Every American seeks a negotiated solution to the dangerous problem of Iran's nuclear weapons program. Iran is the world's largest state sponsor of terrorism, the main backer of Hezbollah, Hamas, and other such groups. What's more, the Iranian regime repeatedly threatens to eliminate the State of Israel. Never before has a country sought nuclear weapons, supported terrorism, and simultaneously stated repeatedly that a nearby nation must be destroyed.
So two questions must be asked: How do we seek successful negotiations to avoid an Iranian nuclear weapon, and what do we do if negotiations fail?
The dilemmas facing the world today concerning how to approach Iran are not new. We are not sailing in uncharted waters. On the contrary, almost every policy being advocated today has been tried and failed, and negotiations have to date merely provided time for the Iranian nuclear program to advance. For years, we and our negotiating partners--the European countries, Russia, and China--have offered incentive packages to try to draw the ayatollahs away from their nuclear agenda. Rounds of sanctions have proved inadequate. Diplomatic overtures like those of the Obama administration in the president's recent broadcast to Iran have fallen on deaf ears; in fact, the regime's leaders responded by reiterating their grievances against the United States and their threats against Israel. The apologies the Iranian regime insistently demands were issued by President Clinton and his secretary of state, Madeleine Albright, and ignored. There is simply no reason to believe that we will be able to sweet-talk the Iranian regime into giving up its nuclear program. Rather, force may be needed, and the threat of force may be the key element in a successful negotiation.
Another round of negotiations with Iran will be tried, and there is time for them to succeed. President Obama has appointed an Iran team and made it clear that he is open to direct bilateral negotiations as a supplement to the "P5+1" talks that have involved Germany, France, Britain, Russia, and China along with the United States. Perhaps the apparent willingness of President Obama to grant legitimacy to the oppressive and unpopular regime of the ayatollahs will make them more flexible at the negotiating table. But critical to the success of any talks is pressure--the economic and financial pressure of sanctions. Perhaps with oil now at $50 a barrel, not $140, those sanctions will have a greater impact on Iran; perhaps our new president will be able to persuade Russia and China to support and not block tighter sanctions. We all hope so.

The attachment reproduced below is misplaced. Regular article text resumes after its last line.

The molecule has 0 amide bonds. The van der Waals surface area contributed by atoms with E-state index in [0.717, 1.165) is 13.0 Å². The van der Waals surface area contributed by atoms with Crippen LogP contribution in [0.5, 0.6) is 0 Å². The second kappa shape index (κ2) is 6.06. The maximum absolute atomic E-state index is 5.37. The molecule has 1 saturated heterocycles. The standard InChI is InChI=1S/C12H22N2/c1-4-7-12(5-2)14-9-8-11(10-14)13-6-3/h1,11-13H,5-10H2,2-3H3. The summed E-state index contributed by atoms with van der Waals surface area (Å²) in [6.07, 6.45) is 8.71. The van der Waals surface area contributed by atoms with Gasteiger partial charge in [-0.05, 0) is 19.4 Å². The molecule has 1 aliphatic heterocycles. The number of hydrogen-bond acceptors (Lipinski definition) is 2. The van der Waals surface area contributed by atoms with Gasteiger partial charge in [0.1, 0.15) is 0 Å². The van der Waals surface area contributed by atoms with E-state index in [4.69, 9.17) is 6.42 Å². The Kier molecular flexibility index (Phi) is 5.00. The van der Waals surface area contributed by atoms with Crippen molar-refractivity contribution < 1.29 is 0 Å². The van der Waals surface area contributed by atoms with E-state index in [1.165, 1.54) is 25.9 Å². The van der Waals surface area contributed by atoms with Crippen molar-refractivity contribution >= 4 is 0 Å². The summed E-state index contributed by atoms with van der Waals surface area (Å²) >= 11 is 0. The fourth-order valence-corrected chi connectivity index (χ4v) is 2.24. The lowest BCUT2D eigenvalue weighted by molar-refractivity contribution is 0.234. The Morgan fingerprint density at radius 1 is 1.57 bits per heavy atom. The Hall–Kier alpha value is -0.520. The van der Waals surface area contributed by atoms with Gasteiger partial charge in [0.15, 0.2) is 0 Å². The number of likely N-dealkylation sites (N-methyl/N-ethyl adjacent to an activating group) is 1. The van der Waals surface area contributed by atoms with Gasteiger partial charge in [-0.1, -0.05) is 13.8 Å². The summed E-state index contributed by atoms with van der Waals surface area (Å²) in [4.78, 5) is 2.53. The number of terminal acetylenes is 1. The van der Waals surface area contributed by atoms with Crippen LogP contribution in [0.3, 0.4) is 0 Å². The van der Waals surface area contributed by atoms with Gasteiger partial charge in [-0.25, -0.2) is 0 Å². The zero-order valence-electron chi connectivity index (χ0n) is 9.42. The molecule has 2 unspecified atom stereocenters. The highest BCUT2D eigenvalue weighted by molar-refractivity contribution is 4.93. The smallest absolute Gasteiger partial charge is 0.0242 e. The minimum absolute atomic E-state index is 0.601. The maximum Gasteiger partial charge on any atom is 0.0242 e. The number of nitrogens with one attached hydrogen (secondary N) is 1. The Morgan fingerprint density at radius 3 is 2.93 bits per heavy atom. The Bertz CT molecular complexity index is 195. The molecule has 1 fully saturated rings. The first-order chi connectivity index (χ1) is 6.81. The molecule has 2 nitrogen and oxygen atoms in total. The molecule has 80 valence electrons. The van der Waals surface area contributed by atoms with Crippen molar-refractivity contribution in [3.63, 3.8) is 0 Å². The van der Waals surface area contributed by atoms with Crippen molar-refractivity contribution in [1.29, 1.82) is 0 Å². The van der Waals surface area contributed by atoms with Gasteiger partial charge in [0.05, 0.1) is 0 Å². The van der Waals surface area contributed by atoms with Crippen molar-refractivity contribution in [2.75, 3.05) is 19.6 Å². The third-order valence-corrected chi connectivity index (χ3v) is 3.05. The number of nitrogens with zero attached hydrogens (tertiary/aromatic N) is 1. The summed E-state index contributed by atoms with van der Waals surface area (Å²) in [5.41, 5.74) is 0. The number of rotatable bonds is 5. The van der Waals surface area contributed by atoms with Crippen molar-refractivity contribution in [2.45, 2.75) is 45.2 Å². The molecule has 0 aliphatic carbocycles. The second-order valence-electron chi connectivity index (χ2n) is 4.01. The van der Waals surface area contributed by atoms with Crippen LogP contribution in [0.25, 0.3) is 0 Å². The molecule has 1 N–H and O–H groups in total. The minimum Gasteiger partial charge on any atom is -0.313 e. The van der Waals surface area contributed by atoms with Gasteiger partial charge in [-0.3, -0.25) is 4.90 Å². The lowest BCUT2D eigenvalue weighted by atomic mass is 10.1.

But it should be obvious that the military option must be left on the table if negotiations are to succeed. Having a real military option will keep the negotiations serious by making it clear what may happen should Iran approach the nuclear weapons threshold. The incentive for Iran to compromise is far stronger if the ayatollahs believe their own interests are at greater risk should negotiations fail.
Our leaders must also plan for what should be done if and when diplomacy fails. What do we do if one day, perhaps not far in the future, the director of national intelligence walks into the Oval Office and tells the president that there is now incontrovertible evidence that Iran has or is on the verge of acquiring nuclear weapons? On that day, a lot of things change.
Questions of Iranian hostility toward America and its allies would gain a new significance. Today, statements issued by the Iranian regime calling for Israel to be wiped off the map are disgusting, but we can all be comforted by the fact that Iran cannot follow through on its threats. The world of a nuclear Iran, however, would carry with it the possibility of a second Holocaust. "We have repeatedly said that this cancerous tumor of a state should be removed from the region," Iran's supreme leader has said. We would no longer be able to write off such threats as vile but empty.
The Iranian regime is responsible for countless deaths in Iraq, and it threatens the stability of the entire Middle East. We must ask ourselves if we are really prepared to live with this country possessing nuclear weapons. What if all the apocalyptic rhetoric is true? What if the Iranians don't themselves launch an attack but rather proliferate to a terrorist group, hoping that we'll never quite know who hit us? What if Iran's protective procedures for its nuclear weapons are imperfect and terrorist groups attempt to steal a weapon (a fear we have had about Pakistan)? And how many other countries in the region will seek and develop nuclear weapons if Iran does so? It is certainly reasonable to wonder whether nations such as Turkey, Egypt, and Saudi Arabia would be willing to face an aggressive nuclear Iran without seeking nuclear weapons programs themselves. In truth, our efforts to avoid a global nuclear arms race are doomed if Iran becomes a nuclear power. Decades of diplomacy and pressure to stop the spread of nuclear weaponry will have been lost, and we will face a far more dangerous world.